Animal of the High Desert: Bats!

 Bats: Myth vs. Reality 


Bats, the only truly flying mammals, account for almost one quarter of the entire number of mammal species.  Although they tend to be lumped together as simply “bats,” there are actually nearly 1,000 different species of bats.  Seven species of bats visit or live on the Department of Energy’s Idaho National Laboratory, or INL.  Four of these species live here year-round.


The defining characteristic of bats is their wings, which are simply extended hands.  Their long fingers are connected by a thin, sturdy membrane, somewhat like webbed feet on a duck.  Many bats use echolocation to “see” their surroundings.  This is a sensory system with which a bat makes high-pitched sounds that echo back to it when the sound waves hit an obstacle.  Human-created sonar is similar to a bat’s echolocation system, but our sonar is much less sophisticated.


Another characteristic that most bats have in common is the animosity that many humans feel toward them.  These feelings are unfounded.  Unfortunately, due to persecution by humans and a loss of habitat, many bats also share the danger of extinction.  The following myths and facts should clear up some of the misconceptions about these beneficial, yet  misunderstood, animals.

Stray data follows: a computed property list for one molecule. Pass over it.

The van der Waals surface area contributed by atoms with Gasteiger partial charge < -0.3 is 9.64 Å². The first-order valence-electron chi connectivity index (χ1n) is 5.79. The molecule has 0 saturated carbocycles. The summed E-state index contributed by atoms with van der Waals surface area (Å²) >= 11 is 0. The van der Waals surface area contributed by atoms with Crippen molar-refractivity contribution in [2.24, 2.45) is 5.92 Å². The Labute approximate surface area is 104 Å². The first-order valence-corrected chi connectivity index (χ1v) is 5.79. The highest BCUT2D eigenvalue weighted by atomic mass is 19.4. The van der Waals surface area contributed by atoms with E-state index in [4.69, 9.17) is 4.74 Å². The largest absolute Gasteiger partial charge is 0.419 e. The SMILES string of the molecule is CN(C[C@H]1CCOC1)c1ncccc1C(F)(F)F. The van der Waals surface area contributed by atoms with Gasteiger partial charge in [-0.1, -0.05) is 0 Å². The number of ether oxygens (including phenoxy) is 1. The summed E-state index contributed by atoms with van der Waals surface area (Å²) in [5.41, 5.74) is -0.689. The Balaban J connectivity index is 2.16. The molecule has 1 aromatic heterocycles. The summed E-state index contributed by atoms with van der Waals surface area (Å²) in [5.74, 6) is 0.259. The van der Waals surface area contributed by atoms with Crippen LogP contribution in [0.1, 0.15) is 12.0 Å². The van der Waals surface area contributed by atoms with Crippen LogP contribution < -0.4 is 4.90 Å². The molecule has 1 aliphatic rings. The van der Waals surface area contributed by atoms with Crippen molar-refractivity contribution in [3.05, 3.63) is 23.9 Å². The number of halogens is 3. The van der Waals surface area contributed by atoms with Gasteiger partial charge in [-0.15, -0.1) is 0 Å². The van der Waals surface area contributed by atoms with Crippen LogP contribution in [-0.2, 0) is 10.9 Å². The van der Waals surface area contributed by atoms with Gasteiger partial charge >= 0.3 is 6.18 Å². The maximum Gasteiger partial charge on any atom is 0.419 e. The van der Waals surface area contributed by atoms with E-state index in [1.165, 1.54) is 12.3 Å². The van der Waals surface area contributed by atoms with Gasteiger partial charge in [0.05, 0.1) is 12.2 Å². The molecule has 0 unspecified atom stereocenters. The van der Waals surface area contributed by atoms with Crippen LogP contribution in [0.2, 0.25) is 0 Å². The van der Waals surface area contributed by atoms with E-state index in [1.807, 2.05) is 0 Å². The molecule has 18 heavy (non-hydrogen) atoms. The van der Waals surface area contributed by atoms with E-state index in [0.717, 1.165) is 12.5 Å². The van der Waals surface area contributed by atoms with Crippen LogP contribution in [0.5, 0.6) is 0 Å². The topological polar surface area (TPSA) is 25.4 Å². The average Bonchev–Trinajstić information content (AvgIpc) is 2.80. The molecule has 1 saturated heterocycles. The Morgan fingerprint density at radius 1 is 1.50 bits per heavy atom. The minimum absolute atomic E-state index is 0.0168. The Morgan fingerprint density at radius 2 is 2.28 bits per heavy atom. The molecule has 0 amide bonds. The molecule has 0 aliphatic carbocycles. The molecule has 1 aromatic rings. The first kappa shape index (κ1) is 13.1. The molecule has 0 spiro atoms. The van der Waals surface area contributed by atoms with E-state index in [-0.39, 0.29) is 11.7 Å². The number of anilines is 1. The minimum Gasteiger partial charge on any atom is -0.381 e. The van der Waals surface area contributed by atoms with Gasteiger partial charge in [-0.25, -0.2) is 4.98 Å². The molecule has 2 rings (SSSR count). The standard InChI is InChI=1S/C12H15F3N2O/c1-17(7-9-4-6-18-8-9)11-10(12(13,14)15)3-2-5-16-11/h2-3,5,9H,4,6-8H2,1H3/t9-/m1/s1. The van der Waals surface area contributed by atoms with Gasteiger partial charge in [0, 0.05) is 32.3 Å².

Myth #1 +  Bats are blind.  While we often hear the phrase, “blind as a bat,” most bats actually have very good eyesight.  Their echolocation capabilities help bats find their way in the dark, but do not replace eyesight.


Myth #2  + Bats will fly into people and even get caught in people’s long hair.  Bats’ agility when flying allows them to change directions quickly and at the last second.  While this may give the impression that bats will collide with us, their echolocation abilities keep them well aware of the obstacles around them.


Myth #3  + Bats will bite people to suck their blood.  While so-called “vampire” bats do exist, only three, of the almost 1,000 species of bats, consume blood.  These bat species are found in South America, Central America, and Mexico.  Most bats eat insects and fruit.


Myth #4  + Bats are “bad” and “scary” creatures that we don’t want around.  In fact, just the opposite is true.  Bats are natural pest control agents; an individual bat can eat hundreds of insects an hour.  Other bats disperse tree seeds, while others pollinate flowers.

Bats are highly intelligent and are not aggressive creatures.   Like people, they simply want to be left alone.